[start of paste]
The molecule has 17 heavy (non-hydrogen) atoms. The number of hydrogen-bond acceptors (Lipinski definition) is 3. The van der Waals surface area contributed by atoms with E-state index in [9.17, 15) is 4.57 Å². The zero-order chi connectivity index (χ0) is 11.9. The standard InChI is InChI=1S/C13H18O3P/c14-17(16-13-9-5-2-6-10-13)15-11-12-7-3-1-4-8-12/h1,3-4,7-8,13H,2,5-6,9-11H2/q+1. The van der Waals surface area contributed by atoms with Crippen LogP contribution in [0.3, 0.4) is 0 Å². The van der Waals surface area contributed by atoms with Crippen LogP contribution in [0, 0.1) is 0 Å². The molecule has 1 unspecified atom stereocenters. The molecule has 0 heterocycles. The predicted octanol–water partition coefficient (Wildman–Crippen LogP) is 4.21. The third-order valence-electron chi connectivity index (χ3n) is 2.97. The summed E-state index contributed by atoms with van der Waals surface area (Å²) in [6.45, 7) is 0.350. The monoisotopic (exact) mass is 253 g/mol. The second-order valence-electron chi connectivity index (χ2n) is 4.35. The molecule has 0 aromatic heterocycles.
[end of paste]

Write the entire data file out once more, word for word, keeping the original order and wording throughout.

The molecule has 17 heavy (non-hydrogen) atoms. The number of hydrogen-bond acceptors (Lipinski definition) is 3. The van der Waals surface area contributed by atoms with E-state index in [9.17, 15) is 4.57 Å². The zero-order chi connectivity index (χ0) is 11.9. The standard InChI is InChI=1S/C13H18O3P/c14-17(16-13-9-5-2-6-10-13)15-11-12-7-3-1-4-8-12/h1,3-4,7-8,13H,2,5-6,9-11H2/q+1. The van der Waals surface area contributed by atoms with Crippen LogP contribution in [0.3, 0.4) is 0 Å². The van der Waals surface area contributed by atoms with Crippen LogP contribution in [0, 0.1) is 0 Å². The molecule has 1 unspecified atom stereocenters. The molecule has 0 heterocycles. The predicted octanol–water partition coefficient (Wildman–Crippen LogP) is 4.21. The third-order valence-electron chi connectivity index (χ3n) is 2.97. The summed E-state index contributed by atoms with van der Waals surface area (Å²) in [6.45, 7) is 0.350. The monoisotopic (exact) mass is 253 g/mol. The second-order valence-electron chi connectivity index (χ2n) is 4.35. The molecule has 0 aromatic heterocycles.